Share knowledge not  the FLU!

Wash your hands frequently and get your annual influenza vaccination.

Flu Clinics will be held at the Health Center on October 2nd and October 22nd from 10 a.m. and 2 p.m.

Preventing and Caring for Colds and Flus

Most colds and flus are self limiting viral infections. Sometimes there is a bacterial infection or complications that need medical assessment and follow up. 

The following tips can help protect you and your loved ones during the flu and cold  season:

  • Get flu vaccine every year.
  • Wash your hands after caring for others or animals, before eating or preparing food, before touching your face, after coughing or sneezing, after using the bathroom.
  • Wash thoroughly with soap and water, or use an alcohol-based hand sanitizer.
  • Cover your Cough: cough or sneeze into a tissue or the inside of your elbow. 
  • Sanitize things that are touched often, such as door or refrigerator handles, computer key boards/mouse, phones and water faucets.
  • Avoid unnecessary holding, kissing or sharing food, dishes and glasses with anyone who has a cold or the flu. 

Self care tips for an upper respiratory infection:

  • Rest-Please stay in your room as able until your fever is below 100 degrees without any medications to reduce transmission. Call the health center wtih any concerns at 781-736-3677.
  • Feeling Blue Meals can be ordered through the health center. Call us, we will assess the situation and send a validated form to your email. A friend or CA can take your printed signed form to Sherman to pick up your meal for you.
  • Keep yourself hydrated.Drink clear fluids such as water, clear soda, teas, broths, and juice. Avoid alcohol and caffeine. 
  • Fever is a higher than normal body temperature. It is the most common symptom of the flu. Although fever may cause worry, it helps the body fight infection and is usually not harmful. If you have flu, you may experience a fever that:
    • Increases quickly, rising to a peak of 101°–104° F within 12–24 hours.
    • Comes and goes, especially if medicines are used to treat it.
    • Typically lasts 3–5 days.
  • Fever,  Headache, Muscle aches are common symptoms of 'flu': Try a lukewarm shower, light layered clothing, and cool compresses. You can take acetominophen (Tylenol) 325 mg to 1000 mg every 6 hours as needed or ibuprofen (Motrin, advil) 200-400 mg every 6-8 hours as needed. 
  • Nasal Stuffiness is common with a cold: try humidified air, or take pseudoephedrine (sudafed) 30-60 mg every 4-6 hours as needed (no more than 6 tabs in 24 hours) or phenylephrine 5 mg-10mg every 4 hours as needed (no more than 12 tabs in 24 hours). 
  • Sore throat is common with a cold: gargle wtih salt water, use throat lozenges such a cepacol as directed.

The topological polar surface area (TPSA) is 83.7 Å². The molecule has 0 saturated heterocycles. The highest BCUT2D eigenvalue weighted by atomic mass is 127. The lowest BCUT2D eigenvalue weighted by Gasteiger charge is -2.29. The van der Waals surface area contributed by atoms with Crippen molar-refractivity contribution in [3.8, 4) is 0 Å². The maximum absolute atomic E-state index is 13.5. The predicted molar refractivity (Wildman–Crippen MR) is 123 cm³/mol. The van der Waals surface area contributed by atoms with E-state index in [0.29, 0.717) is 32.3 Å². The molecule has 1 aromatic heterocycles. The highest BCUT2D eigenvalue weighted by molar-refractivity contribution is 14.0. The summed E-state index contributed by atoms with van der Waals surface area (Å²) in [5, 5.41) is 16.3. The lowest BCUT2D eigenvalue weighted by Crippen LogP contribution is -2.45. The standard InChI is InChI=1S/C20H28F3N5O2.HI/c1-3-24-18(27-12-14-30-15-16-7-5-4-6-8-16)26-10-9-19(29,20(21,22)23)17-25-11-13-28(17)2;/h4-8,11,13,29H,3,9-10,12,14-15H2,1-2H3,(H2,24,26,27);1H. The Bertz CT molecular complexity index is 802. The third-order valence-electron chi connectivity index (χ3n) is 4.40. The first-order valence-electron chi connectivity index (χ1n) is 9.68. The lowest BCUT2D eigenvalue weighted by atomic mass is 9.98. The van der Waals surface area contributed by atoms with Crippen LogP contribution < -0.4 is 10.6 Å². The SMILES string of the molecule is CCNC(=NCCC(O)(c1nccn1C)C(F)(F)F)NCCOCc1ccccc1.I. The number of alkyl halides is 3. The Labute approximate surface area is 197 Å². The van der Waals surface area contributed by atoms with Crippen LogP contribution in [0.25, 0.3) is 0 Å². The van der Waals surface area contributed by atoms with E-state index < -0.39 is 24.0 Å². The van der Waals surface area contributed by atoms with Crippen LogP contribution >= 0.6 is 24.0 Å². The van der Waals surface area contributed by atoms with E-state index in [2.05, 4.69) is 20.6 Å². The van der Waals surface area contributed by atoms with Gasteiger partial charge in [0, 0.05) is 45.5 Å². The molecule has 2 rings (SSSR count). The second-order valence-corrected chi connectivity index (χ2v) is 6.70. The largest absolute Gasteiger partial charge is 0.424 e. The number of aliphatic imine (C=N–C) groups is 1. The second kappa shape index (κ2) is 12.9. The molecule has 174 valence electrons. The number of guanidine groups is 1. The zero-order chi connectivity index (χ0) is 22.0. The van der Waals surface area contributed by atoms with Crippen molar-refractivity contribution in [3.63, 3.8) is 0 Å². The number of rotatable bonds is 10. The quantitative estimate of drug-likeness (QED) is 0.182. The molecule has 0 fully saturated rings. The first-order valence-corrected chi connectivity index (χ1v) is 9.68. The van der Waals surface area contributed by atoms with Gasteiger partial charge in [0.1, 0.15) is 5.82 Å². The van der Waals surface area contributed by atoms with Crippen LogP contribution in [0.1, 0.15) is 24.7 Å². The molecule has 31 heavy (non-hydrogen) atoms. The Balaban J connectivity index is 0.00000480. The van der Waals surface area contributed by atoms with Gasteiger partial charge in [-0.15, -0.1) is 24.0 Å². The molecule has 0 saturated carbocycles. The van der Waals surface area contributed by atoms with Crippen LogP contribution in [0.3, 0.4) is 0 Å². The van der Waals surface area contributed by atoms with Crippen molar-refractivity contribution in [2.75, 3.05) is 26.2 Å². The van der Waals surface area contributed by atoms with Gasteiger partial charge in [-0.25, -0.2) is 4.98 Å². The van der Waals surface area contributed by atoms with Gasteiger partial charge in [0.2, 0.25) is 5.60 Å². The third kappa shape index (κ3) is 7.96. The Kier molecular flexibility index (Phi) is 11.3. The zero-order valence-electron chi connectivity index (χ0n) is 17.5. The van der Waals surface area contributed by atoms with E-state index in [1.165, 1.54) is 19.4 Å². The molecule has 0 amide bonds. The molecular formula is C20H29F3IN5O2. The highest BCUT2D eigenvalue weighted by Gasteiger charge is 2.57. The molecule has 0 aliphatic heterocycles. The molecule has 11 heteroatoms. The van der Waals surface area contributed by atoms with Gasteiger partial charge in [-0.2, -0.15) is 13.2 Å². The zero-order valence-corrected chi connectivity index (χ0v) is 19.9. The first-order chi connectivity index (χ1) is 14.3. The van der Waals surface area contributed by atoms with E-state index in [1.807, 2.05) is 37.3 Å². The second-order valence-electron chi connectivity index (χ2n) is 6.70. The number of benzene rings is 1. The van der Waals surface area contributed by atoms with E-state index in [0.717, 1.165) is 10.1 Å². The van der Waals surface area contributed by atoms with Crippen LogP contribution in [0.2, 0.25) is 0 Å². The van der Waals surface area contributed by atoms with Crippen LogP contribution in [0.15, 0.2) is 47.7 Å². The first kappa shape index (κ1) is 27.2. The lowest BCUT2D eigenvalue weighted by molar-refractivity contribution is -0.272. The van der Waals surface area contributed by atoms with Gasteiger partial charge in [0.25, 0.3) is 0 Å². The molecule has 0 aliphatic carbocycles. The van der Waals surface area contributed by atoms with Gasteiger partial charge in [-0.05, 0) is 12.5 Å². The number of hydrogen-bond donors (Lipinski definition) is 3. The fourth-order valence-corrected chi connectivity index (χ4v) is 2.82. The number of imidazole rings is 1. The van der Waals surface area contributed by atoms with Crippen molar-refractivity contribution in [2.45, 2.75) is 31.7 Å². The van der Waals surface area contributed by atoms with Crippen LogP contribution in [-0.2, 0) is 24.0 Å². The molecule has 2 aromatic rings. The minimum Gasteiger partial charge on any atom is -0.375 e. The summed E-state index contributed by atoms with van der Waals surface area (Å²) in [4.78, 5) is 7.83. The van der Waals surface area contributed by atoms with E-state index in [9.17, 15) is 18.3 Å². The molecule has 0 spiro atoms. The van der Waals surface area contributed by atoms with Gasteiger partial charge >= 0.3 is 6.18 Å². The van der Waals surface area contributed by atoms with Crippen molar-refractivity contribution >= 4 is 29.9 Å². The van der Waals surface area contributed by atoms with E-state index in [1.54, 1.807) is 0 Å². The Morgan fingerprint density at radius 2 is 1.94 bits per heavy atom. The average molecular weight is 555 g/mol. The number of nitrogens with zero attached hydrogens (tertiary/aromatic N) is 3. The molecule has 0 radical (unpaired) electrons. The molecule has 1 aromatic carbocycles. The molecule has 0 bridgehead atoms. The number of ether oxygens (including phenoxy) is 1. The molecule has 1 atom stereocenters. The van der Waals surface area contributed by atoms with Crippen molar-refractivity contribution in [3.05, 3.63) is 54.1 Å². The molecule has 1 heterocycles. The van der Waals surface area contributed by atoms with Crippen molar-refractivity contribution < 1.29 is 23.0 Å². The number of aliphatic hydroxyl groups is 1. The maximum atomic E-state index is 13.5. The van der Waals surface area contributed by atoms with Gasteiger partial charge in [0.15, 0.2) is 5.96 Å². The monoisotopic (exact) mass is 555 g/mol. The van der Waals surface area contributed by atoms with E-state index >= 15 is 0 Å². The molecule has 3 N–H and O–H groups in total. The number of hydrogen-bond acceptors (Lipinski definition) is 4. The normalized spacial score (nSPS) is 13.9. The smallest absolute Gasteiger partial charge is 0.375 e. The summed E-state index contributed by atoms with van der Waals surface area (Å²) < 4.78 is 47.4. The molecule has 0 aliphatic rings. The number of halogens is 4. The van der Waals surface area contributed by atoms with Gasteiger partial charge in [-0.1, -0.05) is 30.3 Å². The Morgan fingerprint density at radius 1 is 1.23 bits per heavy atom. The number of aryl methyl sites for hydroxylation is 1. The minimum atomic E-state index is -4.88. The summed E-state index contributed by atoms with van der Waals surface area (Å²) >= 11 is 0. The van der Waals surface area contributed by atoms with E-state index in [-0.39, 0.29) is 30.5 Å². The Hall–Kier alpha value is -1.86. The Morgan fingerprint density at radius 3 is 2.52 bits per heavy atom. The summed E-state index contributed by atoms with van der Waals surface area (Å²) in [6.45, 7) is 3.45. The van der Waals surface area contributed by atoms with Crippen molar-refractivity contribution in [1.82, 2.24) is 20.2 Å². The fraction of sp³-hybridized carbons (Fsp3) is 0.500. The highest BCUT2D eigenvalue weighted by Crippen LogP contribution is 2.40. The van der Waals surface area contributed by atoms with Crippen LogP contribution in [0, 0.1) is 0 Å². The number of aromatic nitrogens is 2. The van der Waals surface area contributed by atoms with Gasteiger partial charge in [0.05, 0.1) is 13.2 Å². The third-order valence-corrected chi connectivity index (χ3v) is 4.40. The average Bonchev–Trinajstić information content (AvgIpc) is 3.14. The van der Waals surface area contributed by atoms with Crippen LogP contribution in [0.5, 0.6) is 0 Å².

• Cough can be seen in colds and flus. It usually starts after the other symptoms and symptoms taper off slowly after a week. Try a cool humidifier, or you can use cough syrup with guaifenesin and dextromethorphen (Vicks 44, Robitussin dm, delsym) according to directions.

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When to Call a Doctor
Severe dehydration (not having enough fluid in the body) is a medical emergency. A person with severe dehydration may need fluids intravenously (through a needle in the arm) in a clinic or hospital. While you are waiting for medical help, continue to drink fluids in small amounts often. Get  medical care if you have any of these symptoms.
  • Difficulty breathing
  • Extreme irritability, decreased alertness, speech changes, confusion, or unconsciousness
  • Muscle weakness and fast heart rate
  • a severe sore throat that does not start to improve after two days or with severe thraot swelling, 
  • pain in the neck when bending forward
  • cough with bloody sputum
  • severe headache or severe pain in face or forehead
  • facial swelling
  • recurring fever
  • dark or scant urine 
  • unusual rash on body   

How to take a Temperature

Whenever you take your temperature, it is important to remember the following:

  • Always clean a thermometer with soap and water before and after each use.
  • Every time you take a temperature, write down the time, temperature reading, and the type and amount of medicine taken (if any).
  • If you’ve been using medicine to bring down the fever, take your temperature before the next dose is due.
  • The length of time to measure a temperature depends on the type of thermometer you use. Read the manufacturer’s instructions for details.
  • Do not drink any liquid for at least 15 minutes before taking the temperature.
  • Place the thermometer under the tongue towards the back of the mouth. Close your mouth and do  not bite down on the thermometer.
  • Hold the thermometer for the amount of time written in the manufacturer’s directions.
  • Normal temperature ranges: Mouth: 95.9° – 99.5°F